fence to fence. And so they did. The fence lines inside our property still have their hedges, which have never been managed. Hence, they have grown wider over the years, from a minimal ~5-10’ in the 70s to as much as 25’ or even 50’ in places. Much bigger trees have crowded out most of the berries, and where there are berries, there is an equal amount

of poison ivy. This overgrowth around what was once my parents’ main garden shades the garden and limits productivity for many things. Lesson: don’t let nature manage your hedgerows! At least, not in the Southeast. If you want to enjoy the fruits of an edge ecosystem, it will have to be mindfully maintained in that state. Some careful design, long

observation, and trial-and-error is in order to ensure long productivity.

But the ones along the road are gone. Now the County road crews go along the road and spray the fence row (yes, it’s “my” fence row, but that doesn’t appear to matter) to keep the hedgerow from ever growing back. When we moved back in 2001, I naively planted a few trees right along the fence to jump-start the hedgerow, but to no avail. Hedgerows are decidedly not in fashion in these parts. I suppose I could retreat 10 or 20 feet inside the property boundary, put a fence there, and start my hedgerow. Turn the outer border area into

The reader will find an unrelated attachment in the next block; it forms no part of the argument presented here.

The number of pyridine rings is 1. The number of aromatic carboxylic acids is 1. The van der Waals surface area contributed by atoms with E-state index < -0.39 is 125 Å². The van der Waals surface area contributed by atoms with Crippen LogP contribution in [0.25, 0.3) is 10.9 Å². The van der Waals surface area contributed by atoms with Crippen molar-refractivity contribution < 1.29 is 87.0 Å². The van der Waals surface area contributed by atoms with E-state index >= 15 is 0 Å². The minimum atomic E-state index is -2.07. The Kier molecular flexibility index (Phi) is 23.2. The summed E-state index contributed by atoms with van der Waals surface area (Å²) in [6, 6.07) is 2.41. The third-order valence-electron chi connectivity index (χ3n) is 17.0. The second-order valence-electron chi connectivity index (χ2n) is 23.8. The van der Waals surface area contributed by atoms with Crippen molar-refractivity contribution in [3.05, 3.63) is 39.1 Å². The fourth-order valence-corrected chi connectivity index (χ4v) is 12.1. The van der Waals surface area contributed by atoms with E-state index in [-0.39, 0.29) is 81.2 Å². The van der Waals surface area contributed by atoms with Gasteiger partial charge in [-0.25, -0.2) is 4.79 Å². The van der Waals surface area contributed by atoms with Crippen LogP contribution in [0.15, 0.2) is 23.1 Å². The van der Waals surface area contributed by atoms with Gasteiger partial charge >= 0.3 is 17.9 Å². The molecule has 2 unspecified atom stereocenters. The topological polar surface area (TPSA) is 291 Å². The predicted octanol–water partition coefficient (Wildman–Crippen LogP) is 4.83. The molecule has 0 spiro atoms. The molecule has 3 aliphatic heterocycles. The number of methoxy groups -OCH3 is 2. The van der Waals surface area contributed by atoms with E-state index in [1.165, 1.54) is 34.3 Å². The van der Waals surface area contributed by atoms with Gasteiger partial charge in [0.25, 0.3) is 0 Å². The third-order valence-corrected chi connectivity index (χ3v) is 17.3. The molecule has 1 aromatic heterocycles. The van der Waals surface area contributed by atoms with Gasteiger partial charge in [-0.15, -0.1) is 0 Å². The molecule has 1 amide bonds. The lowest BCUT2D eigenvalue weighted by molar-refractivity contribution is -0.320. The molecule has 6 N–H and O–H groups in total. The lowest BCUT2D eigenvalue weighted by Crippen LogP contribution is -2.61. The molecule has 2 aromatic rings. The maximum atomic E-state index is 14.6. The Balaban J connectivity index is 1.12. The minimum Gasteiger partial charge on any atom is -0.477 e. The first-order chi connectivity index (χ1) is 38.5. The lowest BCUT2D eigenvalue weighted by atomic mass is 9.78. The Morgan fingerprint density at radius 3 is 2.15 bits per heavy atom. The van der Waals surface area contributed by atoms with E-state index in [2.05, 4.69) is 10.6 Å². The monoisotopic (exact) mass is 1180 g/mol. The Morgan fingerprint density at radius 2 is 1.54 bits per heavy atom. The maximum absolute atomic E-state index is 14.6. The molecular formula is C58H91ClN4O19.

a sidewalk or something. It’s crossed my mind.

The Web has many resources on building a hedgerow (4). See the resource list at the end of this article.

Pollinator plantings

Everybody has to eat. Bees need pollen—plant flowers. Butterflies need nectar, but their larvae need food sources too. If you want to encourage monarch butterflies, plant milkweed. For black swallowtail, let some carrot family plants like Queen Anne’s lace remain in the garden. Many predatory insects need consideration here as well. For example, the larvae of syrphid flies eat aphids and other soft-bodied insects, but adult flies are called “flower flies” because they spend a lot of time on flowers, where their food source is nectar and pollen.

It’s a common misconception that pollinator plantings need to be “in” or immediately adjacent to the garden. No doubt, they shouldn’t be too far, but the garden edge is just


Online sources offer many wildflower mixes optimal for various regions of the country. Plain old zinnias and sunflowers are also excellent choices. I’ve found that Lagos spinach (an edible strain of Celosia argentea from West Africa) allowed to grow tall and flower attracts innumerable solitary wasps, butterflies, and various species of skippers. Perennials

are better choices in many respects. Old varieties of crepe myrtle (Lagerstroemia spp.) attract many bees, although I’m not sure if some of the newer varieties may have been bred

not to do so. My grandmother’s crepe myrtle was covered in bees whenever it bloomed. Butterfly bush (Buddleia davidii) and butterfly weed (Asclepias tuberosa) earned their names for a reason. Vitex (Vitex agnus-castus) is well known for being attractive to bees and other pollinators. A web search will identify many more possibilities.